The Senate Select Committee on Intelligence – the body charged with oversight of these very programs – advanced legislation introduced by its chair, Senator Dianne Feinstein (Democrat from California), last week that would entrench the current spying programs and give them explicit Congressional authorization to continue.
The legislation would make clear in no uncertain terms that communication records like phone, email, and internet data can be collected without even an ounce of suspicion, pursuant to the so-called privacy rules already in place. Being silent on other types of data like location information or financial records, it passively condones their collection too, but without even the benefit of the paltry protections in place now. For the first time in history, Congress would explicitly and intentionally authorize dragnet domestic spying programs targeting every day Americans.
The Feinstein bill also makes the current situation even worse. It gives the government a 72-hour grace period to warrantlessly spy on foreigners who enter the US, without even the attorney general approval that is currently required in emergency situations. It explicitly states that none of its provisions should be read to prevent law enforcement from digging through massive NSA databases for evidence of criminal activity. By doing so, it authorizes that specific practice in a roundabout way. Finally, it sets up the prospect of all members of Congress accessing important court orders and other information, but then undercuts this requirement by endorsing current rules and practices that have been used to prevent members of the House from reading foundational documents that could inform the votes they must make on whether to continue these programs.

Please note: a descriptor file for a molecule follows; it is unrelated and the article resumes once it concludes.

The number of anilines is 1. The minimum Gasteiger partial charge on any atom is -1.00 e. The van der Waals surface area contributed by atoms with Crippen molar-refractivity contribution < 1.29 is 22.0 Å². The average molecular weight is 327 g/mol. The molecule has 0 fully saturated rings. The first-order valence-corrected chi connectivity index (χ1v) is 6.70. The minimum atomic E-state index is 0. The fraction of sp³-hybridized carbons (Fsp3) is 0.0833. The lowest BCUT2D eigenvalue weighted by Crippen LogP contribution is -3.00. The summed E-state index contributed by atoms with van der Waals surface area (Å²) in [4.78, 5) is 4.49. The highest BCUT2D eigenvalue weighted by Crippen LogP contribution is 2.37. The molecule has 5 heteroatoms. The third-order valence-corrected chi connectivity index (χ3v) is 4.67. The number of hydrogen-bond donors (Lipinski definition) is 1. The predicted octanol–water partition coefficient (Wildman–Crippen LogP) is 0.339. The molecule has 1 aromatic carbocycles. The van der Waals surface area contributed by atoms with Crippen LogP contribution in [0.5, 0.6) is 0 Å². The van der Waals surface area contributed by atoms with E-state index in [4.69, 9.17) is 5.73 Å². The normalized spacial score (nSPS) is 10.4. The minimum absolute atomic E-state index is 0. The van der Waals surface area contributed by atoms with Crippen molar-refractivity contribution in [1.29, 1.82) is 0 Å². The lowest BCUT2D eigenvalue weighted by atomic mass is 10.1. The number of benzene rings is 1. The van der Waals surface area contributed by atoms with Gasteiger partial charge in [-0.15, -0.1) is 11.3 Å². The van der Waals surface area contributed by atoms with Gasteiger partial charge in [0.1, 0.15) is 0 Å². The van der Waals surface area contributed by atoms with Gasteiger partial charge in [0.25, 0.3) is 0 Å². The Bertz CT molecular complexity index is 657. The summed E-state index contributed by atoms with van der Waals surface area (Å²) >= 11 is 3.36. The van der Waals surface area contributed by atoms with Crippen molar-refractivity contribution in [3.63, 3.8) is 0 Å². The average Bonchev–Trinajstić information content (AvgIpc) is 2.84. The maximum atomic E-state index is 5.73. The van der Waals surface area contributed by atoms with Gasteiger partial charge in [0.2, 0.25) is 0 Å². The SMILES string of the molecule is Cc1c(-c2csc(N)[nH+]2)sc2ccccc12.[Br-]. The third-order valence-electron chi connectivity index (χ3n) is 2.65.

The counterproposal is called the USA Freedom Act. Introduced by Rep James Sensenbrenner (a Wisconsin Republican) and Senator Patrick Leahy (a Vermont Democrat) of the powerful House and Senate Judiciary Committees, the bill has already picked up over 100 bipartisan members of Congress as cosponsors. Unlike Sen. Feinstein’s bill, the USA Freedom Act would start to rein in the NSA’s dragnet surveillance programs by banning the suspicionless collection of Americans’ phone calls. It would also amend the Patriot Act so that it could not be used for bulk collection of other forms of communications data under other abused authorities, like national security letters and pen registers.
From The Dallas Observer: http://blogs.dallasobserver.com/unfairpark/2013/11/in_a_matter_of_weeks_crude_oil.php
Almost a year ago, I drove out to the East Texas pine country, where young men and women were fastening themselves to heavy excavation equipment, enduring scalding blasts of pepper spray from chuckling local sheriff’s deputies.
Being there, you could almost believe that these kids were slowing the Keystone pipeline’s progress through Texas to its massive gulf refinery complex. Even if it were only for a few days, it felt like it amounted to something. Meanwhile, nearby tiny hamlets were banding together to safeguard their water supply against the very legitimate threat of a diluted bitumen spill. One landowner whose property was bisected by the pipeline even managed to secure a brief injunction against pipeline company TransCanada. Other landowners challenged the company’s use of eminent domain to secure right of ways through private land.
But this is Texas, a land woven with mainlines and gathering lines and distribution lines, where property rights generally take a backseat to almighty crude. They were never going to win. TransCanada just announced that the southern portion of the Keystone pipeline — stretching from the Cushing, Oklahoma, oil hub to the Texas coast — is 95 percent complete.
It will begin carrying oil to refiners in a few weeks.
The section carrying diluted bitumen from the Alberta tar sands mines to Cushing remains under review. The mines represent a huge reservoir of carbon. The State Department says the mines get developed with or without Keystone. President Barack Obama has said he would not approve it if the pipeline exacerbates “the problem of carbon pollution.” How he interprets that equation remains to be seen.